Forward Promise reflects RWJF’s belief that it is essential to focus on what makes people healthy—or unhealthy—from a perspective that includes factors outside of the medical care system. Social influences rooted in our neighborhoods, housing, schools, jobs, and economic security have a powerful effect on our health. Across most of these areas, however, boys and young men of color often have limited positive options. Education and jobs are a particular concern, with the unemployment rate for Hispanic youth at nearly 30% and for black youth at almost 40%—far higher than that of white youth, according to federal statistics.
America’s prosperity depends on giving every young person a fair chance to thrive and succeed. It is RWJF’s belief that we are moving forward the promise that we have made to our young men, who represent the nation’s future. It’s a future where young men of color must have the opportunity to become healthy adults who contribute to their communities and society.
Hispanics and other minorities ages 8-18 consume an average of 13 hours of media content a day, about 4-1/2 hours more than their white counterparts, according to a Northwestern University report, the first national study to focus exclusively on children’s media use by race and ethnicity.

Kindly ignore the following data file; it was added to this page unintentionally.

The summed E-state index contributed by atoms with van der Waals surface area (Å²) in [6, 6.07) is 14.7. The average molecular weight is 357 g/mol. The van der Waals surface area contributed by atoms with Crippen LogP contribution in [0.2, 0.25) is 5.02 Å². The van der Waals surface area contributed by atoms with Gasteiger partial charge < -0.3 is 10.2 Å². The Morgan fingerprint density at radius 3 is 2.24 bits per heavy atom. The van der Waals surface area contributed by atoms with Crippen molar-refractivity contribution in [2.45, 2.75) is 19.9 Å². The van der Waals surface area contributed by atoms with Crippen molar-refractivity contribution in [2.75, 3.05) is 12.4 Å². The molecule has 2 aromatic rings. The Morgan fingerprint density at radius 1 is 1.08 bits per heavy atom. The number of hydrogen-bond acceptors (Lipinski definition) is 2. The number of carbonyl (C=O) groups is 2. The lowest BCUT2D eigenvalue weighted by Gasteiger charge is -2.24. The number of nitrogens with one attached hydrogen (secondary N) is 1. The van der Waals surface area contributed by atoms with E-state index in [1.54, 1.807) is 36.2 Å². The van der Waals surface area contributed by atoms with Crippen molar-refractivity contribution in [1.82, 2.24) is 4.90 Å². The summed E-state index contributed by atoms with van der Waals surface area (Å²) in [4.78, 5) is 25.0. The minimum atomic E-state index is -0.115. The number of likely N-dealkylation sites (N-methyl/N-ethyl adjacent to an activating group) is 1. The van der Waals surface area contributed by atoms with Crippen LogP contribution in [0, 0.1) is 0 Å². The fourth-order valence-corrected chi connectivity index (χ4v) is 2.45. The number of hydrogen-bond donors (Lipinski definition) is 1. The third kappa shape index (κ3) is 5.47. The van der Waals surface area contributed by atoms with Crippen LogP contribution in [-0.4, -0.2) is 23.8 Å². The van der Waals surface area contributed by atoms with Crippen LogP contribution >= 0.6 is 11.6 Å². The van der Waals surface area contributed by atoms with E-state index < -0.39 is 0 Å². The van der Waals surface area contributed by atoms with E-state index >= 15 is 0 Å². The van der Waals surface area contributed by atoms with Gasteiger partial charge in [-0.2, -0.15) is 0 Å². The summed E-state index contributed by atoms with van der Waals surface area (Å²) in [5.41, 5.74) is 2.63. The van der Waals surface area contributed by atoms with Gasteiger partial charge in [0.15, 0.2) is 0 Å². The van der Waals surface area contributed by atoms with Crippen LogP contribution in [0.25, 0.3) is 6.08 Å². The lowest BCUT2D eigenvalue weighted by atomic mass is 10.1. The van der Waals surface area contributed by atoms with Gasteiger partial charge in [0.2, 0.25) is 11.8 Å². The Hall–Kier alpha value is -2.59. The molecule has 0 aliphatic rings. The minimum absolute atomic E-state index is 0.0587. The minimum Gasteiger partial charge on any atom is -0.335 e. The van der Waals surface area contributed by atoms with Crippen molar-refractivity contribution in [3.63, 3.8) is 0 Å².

Minority youth spend about an hour and a half more each day than White youth using their cell phones, iPods, etc., to watch TV and videos, play games, and listen to music (3:07 in mobile media use among Asians, 2:53 among Hispanics, 2:52 among blacks, and 1:20 among whites).
Black and Hispanic youth consuming an average of more than three hours of live TV daily (3:23 for blacks, 3:08 for Hispanics, 2:28 for Asians and 2:14 for whites).
TV viewing rates are even higher when data on time-shifting technologies such as TiVo, DVDs, and mobile and online viewing are included (5:54 for black youth, 5:21 for Hispanics, 4:41 for Asians, and 3:36 for whites).
Black and Hispanic youth are more likely to have TV sets in their bedrooms (84% of blacks, 77% of Hispanics compared to 64% of whites and Asians)